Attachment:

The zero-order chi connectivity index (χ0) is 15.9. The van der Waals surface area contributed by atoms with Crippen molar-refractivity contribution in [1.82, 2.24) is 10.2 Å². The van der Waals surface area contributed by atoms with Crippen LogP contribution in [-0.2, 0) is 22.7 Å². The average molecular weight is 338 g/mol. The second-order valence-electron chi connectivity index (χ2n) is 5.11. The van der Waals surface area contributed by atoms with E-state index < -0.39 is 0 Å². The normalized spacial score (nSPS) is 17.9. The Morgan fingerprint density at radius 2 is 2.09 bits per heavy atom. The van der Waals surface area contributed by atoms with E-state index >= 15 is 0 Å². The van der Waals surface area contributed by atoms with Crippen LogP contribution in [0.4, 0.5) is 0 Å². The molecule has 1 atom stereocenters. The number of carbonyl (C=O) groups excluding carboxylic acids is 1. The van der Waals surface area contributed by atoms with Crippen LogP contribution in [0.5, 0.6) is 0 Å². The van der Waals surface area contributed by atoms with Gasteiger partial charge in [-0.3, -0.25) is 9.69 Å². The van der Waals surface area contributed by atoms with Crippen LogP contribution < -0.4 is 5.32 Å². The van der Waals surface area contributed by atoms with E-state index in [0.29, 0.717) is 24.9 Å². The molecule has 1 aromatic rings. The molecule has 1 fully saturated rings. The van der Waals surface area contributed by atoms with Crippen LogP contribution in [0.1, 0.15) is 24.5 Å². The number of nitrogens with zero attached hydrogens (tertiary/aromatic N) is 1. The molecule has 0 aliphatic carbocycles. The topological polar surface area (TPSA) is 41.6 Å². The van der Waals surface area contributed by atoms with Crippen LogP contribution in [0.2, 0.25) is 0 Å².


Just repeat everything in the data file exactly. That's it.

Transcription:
The zero-order chi connectivity index (χ0) is 15.9. The van der Waals surface area contributed by atoms with Crippen molar-refractivity contribution in [1.82, 2.24) is 10.2 Å². The van der Waals surface area contributed by atoms with Crippen LogP contribution in [-0.2, 0) is 22.7 Å². The average molecular weight is 338 g/mol. The second-order valence-electron chi connectivity index (χ2n) is 5.11. The van der Waals surface area contributed by atoms with E-state index < -0.39 is 0 Å². The normalized spacial score (nSPS) is 17.9. The Morgan fingerprint density at radius 2 is 2.09 bits per heavy atom. The van der Waals surface area contributed by atoms with E-state index >= 15 is 0 Å². The van der Waals surface area contributed by atoms with Crippen LogP contribution in [0.4, 0.5) is 0 Å². The molecule has 1 atom stereocenters. The number of carbonyl (C=O) groups excluding carboxylic acids is 1. The van der Waals surface area contributed by atoms with Crippen LogP contribution in [0.5, 0.6) is 0 Å². The van der Waals surface area contributed by atoms with Gasteiger partial charge in [-0.3, -0.25) is 9.69 Å². The van der Waals surface area contributed by atoms with Crippen LogP contribution < -0.4 is 5.32 Å². The van der Waals surface area contributed by atoms with E-state index in [0.29, 0.717) is 24.9 Å². The molecule has 1 aromatic rings. The molecule has 1 fully saturated rings. The van der Waals surface area contributed by atoms with Crippen LogP contribution in [0.1, 0.15) is 24.5 Å². The number of nitrogens with zero attached hydrogens (tertiary/aromatic N) is 1. The molecule has 0 aliphatic carbocycles. The topological polar surface area (TPSA) is 41.6 Å². The van der Waals surface area contributed by atoms with Crippen LogP contribution in [0.2, 0.25) is 0 Å².